Painting With Light: The Digital Era


Submitted 2 years ago
Created by
Susan B. Apel

A tendon snapped in her thumb. That misfortune is how I came to be viewing her beautiful art on a December afternoon.

The computer is her paintbrush. Woodstock-based Gloria King Merritt became a digital artist by accident, literally. When an injury to her hand made even the simplest of tasks impossible, she turned to her computer as a way to produce art. She says "I paint with light on a tablet of light, forming layers of varying transparency . . ." When the composition is completed, it is "coaxed" onto a canvas. Modern times indeed.

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Once again, that gloriously expansive gallery on the 4th floor of the Dartmouth-Hitchcock Medical Center has nabbed an artist suited to and worthy of the space. One of Merritt's larger pieces stretches along the hallway at street level (Level 3 at DHMC. Enter through the main door and make a right at the rotunda; look to your left.) Voila! Chrysopoeia, 32 feet in length, graces the corridor.

Merritt's Chrysopoeia

At the top of the staircase is Merritt's principal exhibition, approximately 15 pieces, available for gazing upon and for purchase. The works are abstract with recognizable forms, and filled with light and motion, or in the case of Equilibrium (featured photo above), a precarious stillness. Celebration (below) seems to leap from the wall. 

Celebration by Gloria King Merritt.

Some are muted in tone, others more vibrant.

Welcome To The Garden At Night by Gloria King Merritt is gorgeous in red.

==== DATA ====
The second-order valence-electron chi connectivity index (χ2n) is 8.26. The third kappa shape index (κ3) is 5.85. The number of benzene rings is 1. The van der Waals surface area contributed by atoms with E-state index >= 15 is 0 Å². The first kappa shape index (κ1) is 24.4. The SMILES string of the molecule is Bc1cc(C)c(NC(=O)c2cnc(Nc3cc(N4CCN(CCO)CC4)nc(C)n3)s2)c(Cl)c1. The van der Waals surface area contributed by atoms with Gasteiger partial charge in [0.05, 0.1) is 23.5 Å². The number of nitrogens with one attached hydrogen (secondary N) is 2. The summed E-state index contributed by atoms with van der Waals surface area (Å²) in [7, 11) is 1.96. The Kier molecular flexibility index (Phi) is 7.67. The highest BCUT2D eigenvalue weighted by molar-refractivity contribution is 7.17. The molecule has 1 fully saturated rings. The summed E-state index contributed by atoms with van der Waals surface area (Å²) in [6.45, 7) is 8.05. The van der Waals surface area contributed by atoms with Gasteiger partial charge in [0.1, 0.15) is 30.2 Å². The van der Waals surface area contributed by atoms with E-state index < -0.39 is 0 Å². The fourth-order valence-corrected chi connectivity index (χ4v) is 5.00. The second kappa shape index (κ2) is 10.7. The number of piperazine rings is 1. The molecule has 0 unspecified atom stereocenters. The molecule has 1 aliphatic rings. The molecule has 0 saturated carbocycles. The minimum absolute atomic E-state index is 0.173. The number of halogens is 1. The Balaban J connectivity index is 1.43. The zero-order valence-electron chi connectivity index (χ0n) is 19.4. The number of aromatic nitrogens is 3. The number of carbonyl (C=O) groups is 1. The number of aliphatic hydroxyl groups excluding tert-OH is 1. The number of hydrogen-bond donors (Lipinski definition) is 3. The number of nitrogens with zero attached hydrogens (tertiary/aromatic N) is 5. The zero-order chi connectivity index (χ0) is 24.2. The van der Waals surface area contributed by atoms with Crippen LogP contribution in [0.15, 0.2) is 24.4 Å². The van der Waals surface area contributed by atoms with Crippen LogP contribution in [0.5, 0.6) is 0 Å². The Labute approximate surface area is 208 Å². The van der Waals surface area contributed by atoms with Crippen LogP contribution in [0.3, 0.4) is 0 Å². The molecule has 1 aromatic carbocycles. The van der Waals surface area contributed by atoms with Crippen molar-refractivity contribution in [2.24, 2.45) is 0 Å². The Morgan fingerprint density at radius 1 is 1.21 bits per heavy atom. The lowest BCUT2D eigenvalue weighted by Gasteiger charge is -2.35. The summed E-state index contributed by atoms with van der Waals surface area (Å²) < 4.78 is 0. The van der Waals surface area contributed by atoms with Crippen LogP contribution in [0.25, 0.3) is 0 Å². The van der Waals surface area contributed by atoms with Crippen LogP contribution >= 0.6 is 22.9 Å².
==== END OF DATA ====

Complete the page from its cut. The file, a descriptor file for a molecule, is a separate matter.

On leaving, I noticed another of Merritt's creations downstairs on the 3rd level, just above a small sitting area in the hallway. It is of course the butterfly that grabs you, anchoring the center. Unless you read the narrative posted next to it, you will think the image is symmetric. It is not. Your human brain just thinks it is, or wants it to be. The explanation with tell you all about it, including the relationship of Chaos Theory to perception. 

Butterfly  Effect--Transformation, a gift from Merritt, explores an intersection between art and science. 

The exhibition is coming to an end. It will continue through December 2016; the gifted pieces will remain. 25% of the proceeds from the sale of this work will benefit Dartmouth-Hitchcock's Arts Program. Gloria King Merritt was recently featured in the June/July issue of ArtScope Magazine. The profile, and more information and examples of Merritt's work, can be found on her website.

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Susan B. Apel, writer, ArtfulEdge

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